Postdoctoral Associate , Massachusetts Institute of Technology
Trying to find green ways to process green materials (i.e. minimizing environmental impacts)
Cellulose and chitosan (the deacetylated form of chitin) are the most abundant renewable polymeric natural resources on our planet. Despite our long history with cellulose and chitin (both discovered over 170 years ago), while the underground carbon source keeps shrinking and concerns toward their environmental impact continue to grow, we now live in a cellulose-chitin renaissance, reconsidering new applications and processes for these two green polymeric materials. This puts an emphasize on the importance of research on finding new solvents for these materials since both polymers only get processed via wet-spinning and not in molten form. Native cellulose and chitosan can dissolve in certain ionic liquids. Having nearly zero vapour pressure and being almost completely recyclable make these liquids strong alternatives for the traditional solvents with quite large environmental impacts and derivative effects on the polymers. It is crucial to gain better understanding of the physical state of cellulose and chitosan in ionic liquids. We report solution rheology of six native cellulose samples of different molecular weight in two different ionic liquids. Based on the concentration dependences of viscosity and longest relaxation time, 1-ethyl-3-methylimidazolium acetate (EMImAc) and 1-butyl-3-methyl imidazolium chloride (BMImCl]) are θ-solvents for cellulose. The strange failure of the Cox-Merz rule (η>η* in the shear-thinning region) for cellulose solutions in ionic liquids suggests that cellulose is not a simple flexible polymer in solution. This was hypothesized to be related to intra-chain hydrogen bonding at shear rates adequate for polymer conformational ordering. Trace amounts of water compete for hydrogen bonds and can impart a yield stress to the solution rheology, which grows in magnitude as more water is incorporated. However, simply heating the solution to 80°C drives off the water and reverts the solutions to viscoselastic liquids with no yield stress. Rheology of five different chitosan samples (with deacetylation ratio ~75% and of different molecular weight) was also studied in EMImAc. Unlike those of dry cellulose, chitosan solutions in the IL contained non-crystalline aggregates, identified using linear viscoelastic tests. This was related to the chemical crosslinks present in the samples due to reaction between amine and hydroxyethyl groups on the chitosan backbone while being manufactured at elevated temperatures.
Abstract: A method is proposed for processing of experimental data which would allow adequately describing the rheological behavior of systems whose disperse phase contains swelling particles of anisometric shape. Polysaccharide films with a high degree of swelling were obtained from dispersions of powdered cellulose in chitosan solutions. The high sorption capacity of the films, good adhesion to skin, lack of toxicity, and possibility of immobilizing drugs in them allow considering these films as promising materials for healing wounds and burns.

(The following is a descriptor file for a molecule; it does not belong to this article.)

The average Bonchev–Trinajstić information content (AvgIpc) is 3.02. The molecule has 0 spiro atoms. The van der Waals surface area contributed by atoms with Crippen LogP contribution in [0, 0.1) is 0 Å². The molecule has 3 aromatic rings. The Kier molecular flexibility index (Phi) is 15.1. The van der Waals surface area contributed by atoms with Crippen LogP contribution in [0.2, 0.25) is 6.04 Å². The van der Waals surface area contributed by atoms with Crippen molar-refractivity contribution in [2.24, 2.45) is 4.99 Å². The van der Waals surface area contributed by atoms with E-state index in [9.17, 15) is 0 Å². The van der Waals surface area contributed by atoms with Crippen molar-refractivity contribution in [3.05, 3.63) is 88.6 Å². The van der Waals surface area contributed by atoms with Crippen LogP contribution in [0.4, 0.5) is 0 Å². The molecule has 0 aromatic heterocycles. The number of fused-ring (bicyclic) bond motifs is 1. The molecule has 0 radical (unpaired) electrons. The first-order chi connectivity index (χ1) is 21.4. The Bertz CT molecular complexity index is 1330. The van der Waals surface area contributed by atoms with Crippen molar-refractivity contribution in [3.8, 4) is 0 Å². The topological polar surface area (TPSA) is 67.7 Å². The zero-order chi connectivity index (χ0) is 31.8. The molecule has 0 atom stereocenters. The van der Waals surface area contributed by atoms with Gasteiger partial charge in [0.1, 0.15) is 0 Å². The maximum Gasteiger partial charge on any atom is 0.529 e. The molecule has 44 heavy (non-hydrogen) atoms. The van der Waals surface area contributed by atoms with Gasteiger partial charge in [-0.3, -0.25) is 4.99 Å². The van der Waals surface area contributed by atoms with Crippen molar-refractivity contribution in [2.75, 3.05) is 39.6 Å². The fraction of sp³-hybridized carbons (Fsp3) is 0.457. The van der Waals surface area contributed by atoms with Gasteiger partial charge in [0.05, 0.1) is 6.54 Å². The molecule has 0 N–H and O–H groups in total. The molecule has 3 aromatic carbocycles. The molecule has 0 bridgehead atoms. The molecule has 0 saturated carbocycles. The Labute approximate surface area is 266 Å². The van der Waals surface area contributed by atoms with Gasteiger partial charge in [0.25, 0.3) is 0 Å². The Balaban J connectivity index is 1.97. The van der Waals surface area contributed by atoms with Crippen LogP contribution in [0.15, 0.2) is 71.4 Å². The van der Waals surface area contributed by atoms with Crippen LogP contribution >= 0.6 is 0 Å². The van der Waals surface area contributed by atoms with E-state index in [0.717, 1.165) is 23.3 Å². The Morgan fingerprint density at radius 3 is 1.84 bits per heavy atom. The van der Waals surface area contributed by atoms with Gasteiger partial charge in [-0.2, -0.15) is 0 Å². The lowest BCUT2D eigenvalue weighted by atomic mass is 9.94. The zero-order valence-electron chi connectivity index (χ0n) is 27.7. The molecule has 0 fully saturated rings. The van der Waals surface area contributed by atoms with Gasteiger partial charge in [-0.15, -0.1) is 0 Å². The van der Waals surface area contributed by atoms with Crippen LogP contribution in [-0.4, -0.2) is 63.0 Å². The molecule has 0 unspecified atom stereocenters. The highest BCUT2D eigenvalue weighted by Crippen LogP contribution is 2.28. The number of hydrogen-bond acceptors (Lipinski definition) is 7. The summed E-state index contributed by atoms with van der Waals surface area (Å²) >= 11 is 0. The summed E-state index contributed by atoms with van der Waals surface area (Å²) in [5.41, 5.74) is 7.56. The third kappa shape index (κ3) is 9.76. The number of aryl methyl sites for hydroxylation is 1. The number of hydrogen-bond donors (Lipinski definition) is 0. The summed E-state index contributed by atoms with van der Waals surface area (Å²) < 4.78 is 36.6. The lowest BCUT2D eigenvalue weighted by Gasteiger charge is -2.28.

Pub.: 01 Nov '00, Pinned: 19 Aug '17
Abstract: Solubility of cellulose, chitin, and chitosan in seven ionic liquids of varied structure was studied. It was found that pressure, temperature, and amount of an aprotic diluent (dimethyl sulfoxide) affect the dissolution of cellulose and chitin in an ionic liquid. The variation of the degree of polymerization of cellulose and chitin in ionic liquid solutions was studied. IR Fourier spectroscopy and X-ray diffraction analysis were used to examine the structural organization of hydrated cellulose and chitin films obtained.
Pub.: 16 Dec '12, Pinned: 19 Aug '17
Abstract: In order to obtain a safe and biodegradable material with antimicrobial properties from cellulose for food packaging, we presented a facile way to graft chitosan onto the oxidized cellulose films. The obtained films had a high transparent property of above 80% transmittance, excellent barrier properties against oxygen and antimicrobial properties against Escherichia coli and Staphylococcus aureus. The antimicrobial properties, mechanical properties, and water vapor permeability of composites are essential characteristics in determining their applicability as food-packaging materials. Moreover, using a sausage model, it was shown that the composites exhibited better performance than traditional polyethylene packaging material and demonstrated good potential as food packaging materials. The results presented a new insight into the development of green materials for food packaging.
Pub.: 01 Dec '15, Pinned: 19 Aug '17
Abstract: Ionic liquid solutions of cellulose or dopes can be spun into Lyocell-type textile fibers by dry-jet wet spinning. An extruded dope is drawn over an air gap into water, where the water hydrates the ionic liquid and cellulose is regenerated. Spinnability studies have concentrated on the deformation and failure modes in the air gap and thus the rheology of the unhydrated spinning dope. Herein, a breach in the bath, another failure mode, is discussed. Dopes are prepared from the good spinning solvents NMMO·H2O and [DBNH]OAc and the poor spinning solvents [emim]OAc and [TMGH]OAc. The diffusion constants for water diffusing inwards and for ionic liquid diffusing outwards the emerging filament are measured offline. The resiliences and strengths of cellulose-ionic liquid solutions with different hydration stoichiometries are measured by means of rheometry. By calculating the diffusion dynamics, the resilience distribution of the forming filament is simulated. Gel strength distribution accounts for the tendency of [emim]OAc dopes to undergo a telescope-type breach, whereas the gelatinous solution state of [TMGH]OAc dopes accounts for their poor spinnability.
Pub.: 15 Dec '15, Pinned: 19 Aug '17
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